I have had several conversations and encounters in recent months that have made me worried about the extent to which the world—including Christians—does not understand what Christianity really means. In June I attended a panel discussion on the film A Mighty Heart, which featured representatives from Christian, Jewish, and Muslim backgrounds. The major theme throughout the discussion was the increasingly popular sentiment of collective goodwill/hope: that all major religions—regardless of who is being worshipped—are chiefly about love and peace. We must stop viewing each other as different or wrong... just diverse paths to a similar end.
More recently (this weekend), I attended a screening of a new documentary produced by Morgan Spurlock (Super Size Me). The film, entitled What Would Jesus Buy?, uses the forms and traditions of Christianity to mount an argument against out-of-control consumerism, though it never really offers Christianity or Christ as an alternative or solution. The film (which I will write about in more depth soon) follows “Reverend Billy and the Church of Stop Shopping”—a performance art/activist group that looks like a gospel choir but makes no claims of believing in the gospel. Following the screening of the film, I interviewed Spurlock and asked him about how Christianity fits into the message of the film. He said that the film's theme reflects the true meaning of Christmas—the arrival of a man who would revolutionize the world and shake things up through his radical message of peace, love, and equality.
But Christians, as I pointed out to Spurlock, would argue that Christmas represents more than peace and goodwill and love. It represents the Answer to our dissatisfaction in the arrival of a person who becomes a savior. True satisfaction, the Christian argues, comes not simply from the message of Jesus Christ (which if it is only peace/love/equality is not unique to him), but through his person. The sacrificial death and resurrection of Jesus—and through that alone—provides our redemption and ultimate happiness. Spurlock (who was incredibly nice and easy to talk to) responded by saying that yes, happiness can be found in Jesus Christ, but also in Allah or Buddha or whoever it might be. All of us are essentially about the same business: which is to try to make a change in the world.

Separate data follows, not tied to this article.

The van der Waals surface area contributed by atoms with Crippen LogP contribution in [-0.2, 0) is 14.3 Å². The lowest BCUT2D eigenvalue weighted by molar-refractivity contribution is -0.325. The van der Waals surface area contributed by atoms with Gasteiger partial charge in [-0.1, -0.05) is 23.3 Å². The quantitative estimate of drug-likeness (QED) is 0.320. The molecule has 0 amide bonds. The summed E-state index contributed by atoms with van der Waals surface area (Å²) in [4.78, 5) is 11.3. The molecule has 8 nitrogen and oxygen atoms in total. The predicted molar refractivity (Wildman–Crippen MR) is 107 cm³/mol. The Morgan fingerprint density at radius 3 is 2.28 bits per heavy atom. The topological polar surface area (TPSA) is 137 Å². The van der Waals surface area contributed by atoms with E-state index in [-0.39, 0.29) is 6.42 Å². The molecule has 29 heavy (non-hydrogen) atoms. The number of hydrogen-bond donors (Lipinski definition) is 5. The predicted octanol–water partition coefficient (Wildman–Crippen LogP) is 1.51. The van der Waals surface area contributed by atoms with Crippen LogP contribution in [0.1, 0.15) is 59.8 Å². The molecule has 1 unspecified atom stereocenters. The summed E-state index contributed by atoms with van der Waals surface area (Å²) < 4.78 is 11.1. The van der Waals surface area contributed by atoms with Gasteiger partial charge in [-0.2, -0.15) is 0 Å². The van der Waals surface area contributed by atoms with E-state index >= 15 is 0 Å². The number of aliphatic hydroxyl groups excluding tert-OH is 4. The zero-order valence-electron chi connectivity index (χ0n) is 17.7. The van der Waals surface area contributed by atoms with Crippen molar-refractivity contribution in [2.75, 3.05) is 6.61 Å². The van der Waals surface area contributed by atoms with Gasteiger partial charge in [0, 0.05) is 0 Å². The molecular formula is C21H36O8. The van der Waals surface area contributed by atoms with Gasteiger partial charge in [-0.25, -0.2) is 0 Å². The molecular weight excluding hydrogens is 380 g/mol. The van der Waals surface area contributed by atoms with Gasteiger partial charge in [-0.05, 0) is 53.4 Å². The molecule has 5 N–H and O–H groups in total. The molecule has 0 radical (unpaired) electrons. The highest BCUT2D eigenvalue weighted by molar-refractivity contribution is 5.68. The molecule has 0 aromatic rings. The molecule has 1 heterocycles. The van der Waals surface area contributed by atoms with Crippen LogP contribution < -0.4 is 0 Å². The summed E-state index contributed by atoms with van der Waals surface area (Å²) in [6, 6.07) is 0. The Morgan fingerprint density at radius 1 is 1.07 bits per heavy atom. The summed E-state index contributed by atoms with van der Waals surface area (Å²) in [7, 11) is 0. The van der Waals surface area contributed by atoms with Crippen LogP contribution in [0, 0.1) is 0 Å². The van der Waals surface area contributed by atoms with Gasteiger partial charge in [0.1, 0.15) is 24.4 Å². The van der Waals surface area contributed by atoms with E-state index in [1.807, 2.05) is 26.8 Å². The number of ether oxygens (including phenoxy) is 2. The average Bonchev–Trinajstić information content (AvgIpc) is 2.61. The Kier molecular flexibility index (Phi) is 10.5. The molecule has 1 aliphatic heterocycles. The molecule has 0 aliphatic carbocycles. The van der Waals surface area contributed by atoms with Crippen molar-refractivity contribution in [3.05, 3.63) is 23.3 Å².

It seems that the Christianity being invoked in What Would Jesus Buy?—and which is cooperating ecumenically for social justice and political causes (a good thing)—is increasingly being stripped of its claims of exclusivity. It is pretty clear in the scriptures that Jesus Christ was not of the mind that his way was just “one of many.” Rather, he said “I am the way, and the truth, and the life. No one comes to the Father except through me” (John 14:6). C.S. Lewis articulates the vital importance of Christ’s claims of exclusivity also in his famous “Lord, liar, or lunatic” reasoning in Mere Christianity:
A man who was merely a man and said the sort of things Jesus said would not be a great moral teacher. He would either be a lunatic – on the level with a man who says he is a poached egg – or he would be the devil of hell. You must take your choice. Either this was, and is, the Son of God, or else a madman or something worse. You can shut Him up for a fool or you can fall at His feet and call Him Lord and God. But let us not come with any patronizing nonsense about His being a great human teacher. He has not left that open to us.
In other words, Jesus Christ cannot merely be a teacher, or prophet, or rhetorical genius (all of which he is). His message of love/peace/equality is great, yes, but part of his message is also that “my way is the only way.” Thus, to accept him as a peace advocate or political revolutionary but reject his claims of divinity is to undermine his whole legacy and legitimacy.
Christians today are struggling with the exclusive nature of our faith. It’s the hardest thing for people to get past, for sure. We don’t want to come across as condemnatory of every other religion. We hate having to tell others that our faith necessarily excludes other faiths as valid alternatives. We want to work together with Jews, Muslims, Hindus, etc without judgment or tension. And we can.
It is possible to live and work amongst other faiths, because we do have some common ground and shared concerns for peace and justice and a better world. But ultimately we cannot equate ourselves, because the final solution, in Christianity’s view, is none other than Jesus Christ himself. Not just the general, social reform causes he championed, but Jesus Christ the man: God incarnate. He offers himself to all—no matter where you were born or what you have done—and in that way he is the most inclusive.